The day after Michael Jackson died I was in Downtown Brooklyn for an appointment. Afterwards, I emerged to hear Man In The Mirror wafting through the air from almost all directions, a somber soundtrack to the strange and sudden death of an international pop star.
After procuring a cold coffee beverage, I stood on the corner attempting to light a cigarette. A police officer leaned against the subway entrance railing while a group of men loitered nearby on the corner chatting.
All of a sudden screams burst from the pedestrians standing on the opposite side of Joralemon Street. A hooded man in tattered rags with a dirt-encrusted face had emerged from the Borough Hall subway station with the intention of spooking the civilians.
“He lives in the tunnels,” said a middle-aged man on the corner.
I turned to the police officer who remained in a leaning position.
“Isn’t that your job?” I asked him, nodding my head in the direction of the apparent, and somewhat mystical, Mole Man.
“No,” he responded, turning to a man in need of directions.
“Which way to Atlantic Avenue?” he asked.
The Mole Man crossed over Court Street with an animal-like instinct, startling everyone in his path. At the entrance to Borough Hall he approached a young woman sitting on the steps and seemed to be asking for change. She attempted to keep her horror under wraps for fear of setting him off, but gave him money and he moved on.
I See The Kids In The Street, With Not Enough To Eat, Who Am I, To Be Blind?
Pretending Not To See Their Needs, A Summer’s Disregard, A Broken Bottle Top And One Man’s Soul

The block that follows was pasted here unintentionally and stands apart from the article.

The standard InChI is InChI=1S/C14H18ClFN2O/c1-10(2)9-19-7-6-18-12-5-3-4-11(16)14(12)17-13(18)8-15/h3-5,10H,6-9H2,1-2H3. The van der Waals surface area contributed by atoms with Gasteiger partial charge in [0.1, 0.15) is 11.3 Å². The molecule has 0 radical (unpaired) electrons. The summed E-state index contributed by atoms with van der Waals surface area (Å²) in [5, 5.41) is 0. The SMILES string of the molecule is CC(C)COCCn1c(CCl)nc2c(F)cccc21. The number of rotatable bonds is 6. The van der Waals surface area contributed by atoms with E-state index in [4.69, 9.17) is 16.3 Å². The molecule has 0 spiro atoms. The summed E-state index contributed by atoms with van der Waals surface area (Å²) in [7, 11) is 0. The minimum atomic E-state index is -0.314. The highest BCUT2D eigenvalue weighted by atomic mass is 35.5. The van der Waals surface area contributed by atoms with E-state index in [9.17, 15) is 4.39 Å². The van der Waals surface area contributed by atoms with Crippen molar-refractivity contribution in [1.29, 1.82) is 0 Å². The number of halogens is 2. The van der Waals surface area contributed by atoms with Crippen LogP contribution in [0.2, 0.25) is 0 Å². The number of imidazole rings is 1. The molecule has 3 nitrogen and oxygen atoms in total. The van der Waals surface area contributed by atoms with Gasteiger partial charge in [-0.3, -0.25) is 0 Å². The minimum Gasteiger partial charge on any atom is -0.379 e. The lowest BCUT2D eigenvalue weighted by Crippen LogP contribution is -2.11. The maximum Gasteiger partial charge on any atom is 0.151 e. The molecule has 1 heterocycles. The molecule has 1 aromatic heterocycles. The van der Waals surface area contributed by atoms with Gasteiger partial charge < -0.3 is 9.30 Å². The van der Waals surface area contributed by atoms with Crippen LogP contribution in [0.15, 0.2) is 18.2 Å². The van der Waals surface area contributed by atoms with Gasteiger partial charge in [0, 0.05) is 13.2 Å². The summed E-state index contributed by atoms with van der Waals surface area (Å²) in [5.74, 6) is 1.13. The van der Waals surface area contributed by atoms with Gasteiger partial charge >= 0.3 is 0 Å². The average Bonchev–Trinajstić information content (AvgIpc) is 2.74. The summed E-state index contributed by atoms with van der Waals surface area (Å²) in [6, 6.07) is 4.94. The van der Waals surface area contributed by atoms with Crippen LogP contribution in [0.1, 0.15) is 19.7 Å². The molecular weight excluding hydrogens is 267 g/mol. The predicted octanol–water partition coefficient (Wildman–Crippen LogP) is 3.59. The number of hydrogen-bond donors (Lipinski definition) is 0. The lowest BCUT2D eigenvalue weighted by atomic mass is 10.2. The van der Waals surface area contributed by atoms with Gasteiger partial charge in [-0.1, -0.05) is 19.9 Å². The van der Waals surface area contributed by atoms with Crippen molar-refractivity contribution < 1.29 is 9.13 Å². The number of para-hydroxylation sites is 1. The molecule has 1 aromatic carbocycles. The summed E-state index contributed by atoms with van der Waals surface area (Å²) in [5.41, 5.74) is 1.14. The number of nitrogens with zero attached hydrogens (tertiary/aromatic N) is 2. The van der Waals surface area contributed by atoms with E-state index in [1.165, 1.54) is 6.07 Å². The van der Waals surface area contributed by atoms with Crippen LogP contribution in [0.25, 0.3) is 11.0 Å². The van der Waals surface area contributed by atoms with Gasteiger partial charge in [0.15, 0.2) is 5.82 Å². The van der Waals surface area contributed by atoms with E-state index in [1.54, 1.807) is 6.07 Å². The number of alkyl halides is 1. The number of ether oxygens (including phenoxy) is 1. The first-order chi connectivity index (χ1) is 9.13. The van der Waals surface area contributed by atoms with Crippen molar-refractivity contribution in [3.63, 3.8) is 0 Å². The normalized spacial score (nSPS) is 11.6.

I attempted to get around this spectacle along with three teenage boys when the Mole Man turned away from the woman and toward us.
With a weak and almost primitive voice, the Mole Man was barely able to use his words.
“Got change?” he whimpered, beady eyes fixed on mine.
The boys scattered after viewing the Mole Man’s visage, which was quite a horrific sight up close. An inch-thick layer of a sand-colored dirt had attached itself to his face where a beard might be, as if a beige fungus had taken over his countenance.
I kept moving down the Fulton Mall en route to the C train at Jay Street. I descended to the platform and pulled out the day’s Michael Jackson edition of the New York Post. “DEAD,” read the front page headline.
The F train pulled in across the platform and I looked up to find a young woman in a skintight neon green costume, which barely covered her ass and at first glance proved there was no underwear beneath it.
Two men nearby struck up a whispered conversation behind her back, nodding in her direction and not laughing, exactly, but shaking their heads in bemusement. They presumed she had recently emerged from a nearby detention center. She was a pretty young thing.
A Willow Deeply Scarred, Somebody’s Broken Heart And A Washed-Out Dream, They Follow The Pattern Of The Wind, Ya’ See, Cause They Got No Place To Be, That’s Why I’m Starting With Me
It had been years since I’d see a hooker in New York City. I grew up in Hell’s Kitchen in the 1980s, so the sight of such an unseemly thing tends to bring on a wave of twisted childhood nostalgia – incomprehensible, I’m sure, to the city’s newer residents – and then sadness.
I boarded the arriving Queens-bound C train and squeezed into a seat between a rotund woman and a child with sharp elbows.
Emerging onto Fulton Street in Fort Greene a few stops later, a vehicle that had clearly reached its quarter-century mark lay immobile in the middle of the road, front axial snapped, with a reddish liquid puddle beneath it.
The clouds had finally parted and I took a detour around it and headed for Habana Outpost, where patrons were enjoying some Michael Jackson in the open garden on a sunny Friday afternoon.
And No Message Could Have Been Any Clearer, If You Wanna Make The World A Better Place, Take A Look At Yourself And Then Make A Change
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